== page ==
The following blog post, unless otherwise noted, was written by a member of Gamasutra’s community.
The thoughts and opinions expressed are those of the writer and not Gamasutra or its parent company.
When I first started looking into the design aspect of worlds, I was a teenager and wonderfully enamoured with table top RPG's. What made them so special was not just the creativity and freedom that they allowed, but that the game world grew and changed beyond the agency afforded to us as players.
Now, a decade later, I am immersing myself back into game design, and the concept of change is firmly lodged in my brain. What makes a game different than any other form of media? What, aside from user interaction, allows it to immitate life better than any other media? In a word, change. Unlike a book, movie, or other piece of traditional art, the ability of a game to change sets it in a league of its own. But if that is the case, why have game developers eschewed change for the Hollywood-esque static cinamatics?
Dwarf Fortress to some extent tried to address this issue with their wonderful system of players continuing to play in a world that is affected, not only by their current actions, but by the actions of the previous games. While this is heartening to see and addicting to play, the bigger question is, what can we learn from it?
Panning the mental camera over to the big wig MMO worlds, Ultima, EQ, EQII, WoW, etc, the one thing that really stands out is that despite being a persistant world, they are also entirely static. Yes, the models move around, but no matter how many times you play the game, you will always meet the same people, run the same quests, fight the same mobs, and conquor the same dungeons.
With today's technology, surely there is a better way to design our worlds so that they present the feeling of a living, breathing, CHANGING environment versus the static, lifeless, repetative fair we are being served.
If we pan that same camera around to take a look at a near forgotten venue, MU*s, some have already started tackling these problems, those most haven't. Some of the key areas they have addressed that the industry should take note of however are:
- Customizable Equipment - Players in many muds are not only to able to modify, but create and DESIGN their own custom gear. Nothing says I'm unique like a rose & violet + 90 vorpal sword of rat slaying.
- Deep NPC interaction - I am not talking about a selection of three or four dialogue choices, I mean meaningful interaction. If you kill an NPC, how does the world react? Does his brother, the Ranger, in the next town over start hunting you? What about his wife and kids?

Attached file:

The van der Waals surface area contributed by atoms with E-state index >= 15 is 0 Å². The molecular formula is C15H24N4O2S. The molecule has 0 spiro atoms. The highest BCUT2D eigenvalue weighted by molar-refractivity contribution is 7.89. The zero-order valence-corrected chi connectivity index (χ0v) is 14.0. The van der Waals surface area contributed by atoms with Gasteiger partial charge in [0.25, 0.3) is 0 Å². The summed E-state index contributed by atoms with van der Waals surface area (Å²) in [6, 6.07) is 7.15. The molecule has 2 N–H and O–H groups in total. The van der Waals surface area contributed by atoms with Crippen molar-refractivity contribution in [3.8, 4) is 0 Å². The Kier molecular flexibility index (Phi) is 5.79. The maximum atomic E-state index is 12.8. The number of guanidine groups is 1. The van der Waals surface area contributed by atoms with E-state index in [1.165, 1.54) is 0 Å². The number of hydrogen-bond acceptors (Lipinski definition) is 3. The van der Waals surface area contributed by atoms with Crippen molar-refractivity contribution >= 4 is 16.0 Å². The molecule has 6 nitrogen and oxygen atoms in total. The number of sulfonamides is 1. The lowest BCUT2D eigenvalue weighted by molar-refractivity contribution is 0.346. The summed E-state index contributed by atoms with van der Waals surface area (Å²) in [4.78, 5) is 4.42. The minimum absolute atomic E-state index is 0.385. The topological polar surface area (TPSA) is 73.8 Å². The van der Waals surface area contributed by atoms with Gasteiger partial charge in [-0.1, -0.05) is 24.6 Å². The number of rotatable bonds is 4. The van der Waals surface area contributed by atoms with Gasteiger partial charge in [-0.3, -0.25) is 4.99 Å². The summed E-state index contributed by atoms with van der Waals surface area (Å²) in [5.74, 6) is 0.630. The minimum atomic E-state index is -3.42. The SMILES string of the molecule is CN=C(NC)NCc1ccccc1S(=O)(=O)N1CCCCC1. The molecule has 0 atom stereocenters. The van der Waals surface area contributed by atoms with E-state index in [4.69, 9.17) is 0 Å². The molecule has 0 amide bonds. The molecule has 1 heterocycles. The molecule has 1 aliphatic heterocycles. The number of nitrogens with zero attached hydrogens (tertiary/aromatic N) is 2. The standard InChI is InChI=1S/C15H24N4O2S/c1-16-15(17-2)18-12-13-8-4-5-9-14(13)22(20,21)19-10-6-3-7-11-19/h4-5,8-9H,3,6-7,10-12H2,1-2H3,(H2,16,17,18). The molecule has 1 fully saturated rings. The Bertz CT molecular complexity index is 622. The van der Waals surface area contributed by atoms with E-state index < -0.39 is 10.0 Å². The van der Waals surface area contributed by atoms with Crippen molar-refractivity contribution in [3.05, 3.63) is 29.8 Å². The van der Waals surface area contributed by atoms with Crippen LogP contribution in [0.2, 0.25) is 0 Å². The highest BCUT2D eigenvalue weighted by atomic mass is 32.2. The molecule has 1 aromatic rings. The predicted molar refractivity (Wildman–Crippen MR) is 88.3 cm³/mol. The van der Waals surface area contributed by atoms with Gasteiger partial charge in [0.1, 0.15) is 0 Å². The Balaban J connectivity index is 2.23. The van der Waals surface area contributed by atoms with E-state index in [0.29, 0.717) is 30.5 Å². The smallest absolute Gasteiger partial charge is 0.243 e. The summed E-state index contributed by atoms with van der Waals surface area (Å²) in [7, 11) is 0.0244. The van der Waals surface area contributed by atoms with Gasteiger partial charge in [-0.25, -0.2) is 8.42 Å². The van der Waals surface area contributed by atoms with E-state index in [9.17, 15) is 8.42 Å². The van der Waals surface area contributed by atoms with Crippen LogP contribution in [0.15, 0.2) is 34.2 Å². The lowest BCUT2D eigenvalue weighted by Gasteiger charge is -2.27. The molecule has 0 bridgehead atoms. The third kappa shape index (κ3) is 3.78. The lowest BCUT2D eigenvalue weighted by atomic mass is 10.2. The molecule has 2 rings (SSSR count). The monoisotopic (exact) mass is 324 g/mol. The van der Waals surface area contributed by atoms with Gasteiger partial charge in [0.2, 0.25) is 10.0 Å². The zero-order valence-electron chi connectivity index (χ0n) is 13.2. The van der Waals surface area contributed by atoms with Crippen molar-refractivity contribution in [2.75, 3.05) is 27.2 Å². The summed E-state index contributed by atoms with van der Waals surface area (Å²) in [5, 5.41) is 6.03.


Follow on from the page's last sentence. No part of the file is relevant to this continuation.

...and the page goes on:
- Non-monetary/equipment based rewards- If you slay the evil vile wicked bunny, does you get something meaningful from the transaction? Land, titles, political standing, trade incentives? Maybe someone who wouldn't teach you before will teach you now, perhaps the bunny was the last of its kind and now PITA is coming to break your legs...
- World Changing Events - If you kill a god, (looking at you Sony EQ1) shouldn't their be some fairly significant changes in the world? What happens to all of the priests and whatever powers they possessed?
- Houses, Buildings, and Changing the environment- Yes, EQ2 and others had player houses, buuuttttt... The players didn't get to build them, destroy them, or even SEE them from the outside. Much less look our their window from their carefully selected vantage point down onto the world below. Blizzard, how do all those rocks that people mine keep coming back?
- Economy - I know there recently was a really good article regarding the economy, and one of the things I took from that was the infinite resource problem. Who says their has to be infinite resources anyway? Why not take the time to actually design a fluid economy that has a meaningful impact on the game denizens and by extension the players?
If you want to get rid of the 'grind' you have to get rid of what makes the 'grind' possible, the static environment. If you want to endow your players with a true sense of agency and get them invested in your games, give them a reason to invest.
Perhaps it is time to reallocate some resources. Let's ditch some of the ultra-glitz, and take a step back to look at the core underpinnings of our game worlds, and figure out how we can really make them come alive. Trust me, the glitz will be back in no time, and when it does, it will be representing a much richer inner beauty that will leave players feeling like they own the world.
**edited to remove a mistaken reference in the player housing section**